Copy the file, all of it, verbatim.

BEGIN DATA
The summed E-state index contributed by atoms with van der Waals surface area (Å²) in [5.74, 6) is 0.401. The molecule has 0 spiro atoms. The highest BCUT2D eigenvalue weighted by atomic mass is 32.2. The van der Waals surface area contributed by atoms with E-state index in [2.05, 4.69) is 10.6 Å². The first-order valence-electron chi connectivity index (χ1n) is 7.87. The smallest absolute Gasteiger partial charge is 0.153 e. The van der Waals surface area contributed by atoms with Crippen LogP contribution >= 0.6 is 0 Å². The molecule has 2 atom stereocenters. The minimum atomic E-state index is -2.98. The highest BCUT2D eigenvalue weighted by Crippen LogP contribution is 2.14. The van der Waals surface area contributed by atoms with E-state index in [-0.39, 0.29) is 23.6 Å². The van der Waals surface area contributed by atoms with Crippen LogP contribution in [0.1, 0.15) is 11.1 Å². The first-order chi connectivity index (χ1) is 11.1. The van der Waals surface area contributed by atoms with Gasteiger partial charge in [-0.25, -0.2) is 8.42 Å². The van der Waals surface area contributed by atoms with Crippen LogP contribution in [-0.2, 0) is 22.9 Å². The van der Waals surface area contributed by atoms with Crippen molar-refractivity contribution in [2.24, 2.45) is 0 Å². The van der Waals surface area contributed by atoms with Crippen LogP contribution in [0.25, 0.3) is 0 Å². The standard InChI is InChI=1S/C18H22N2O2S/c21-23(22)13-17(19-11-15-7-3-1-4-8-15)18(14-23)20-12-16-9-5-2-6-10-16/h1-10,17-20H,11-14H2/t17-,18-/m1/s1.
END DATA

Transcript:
The summed E-state index contributed by atoms with van der Waals surface area (Å²) in [5.74, 6) is 0.401. The molecule has 0 spiro atoms. The highest BCUT2D eigenvalue weighted by atomic mass is 32.2. The van der Waals surface area contributed by atoms with E-state index in [2.05, 4.69) is 10.6 Å². The first-order valence-electron chi connectivity index (χ1n) is 7.87. The smallest absolute Gasteiger partial charge is 0.153 e. The van der Waals surface area contributed by atoms with Crippen LogP contribution >= 0.6 is 0 Å². The molecule has 2 atom stereocenters. The minimum atomic E-state index is -2.98. The highest BCUT2D eigenvalue weighted by Crippen LogP contribution is 2.14. The van der Waals surface area contributed by atoms with E-state index in [-0.39, 0.29) is 23.6 Å². The van der Waals surface area contributed by atoms with Crippen LogP contribution in [0.1, 0.15) is 11.1 Å². The first-order chi connectivity index (χ1) is 11.1. The van der Waals surface area contributed by atoms with Gasteiger partial charge in [-0.25, -0.2) is 8.42 Å². The van der Waals surface area contributed by atoms with Crippen LogP contribution in [-0.2, 0) is 22.9 Å². The van der Waals surface area contributed by atoms with Crippen molar-refractivity contribution in [2.24, 2.45) is 0 Å². The van der Waals surface area contributed by atoms with Crippen LogP contribution in [0.25, 0.3) is 0 Å². The standard InChI is InChI=1S/C18H22N2O2S/c21-23(22)13-17(19-11-15-7-3-1-4-8-15)18(14-23)20-12-16-9-5-2-6-10-16/h1-10,17-20H,11-14H2/t17-,18-/m1/s1.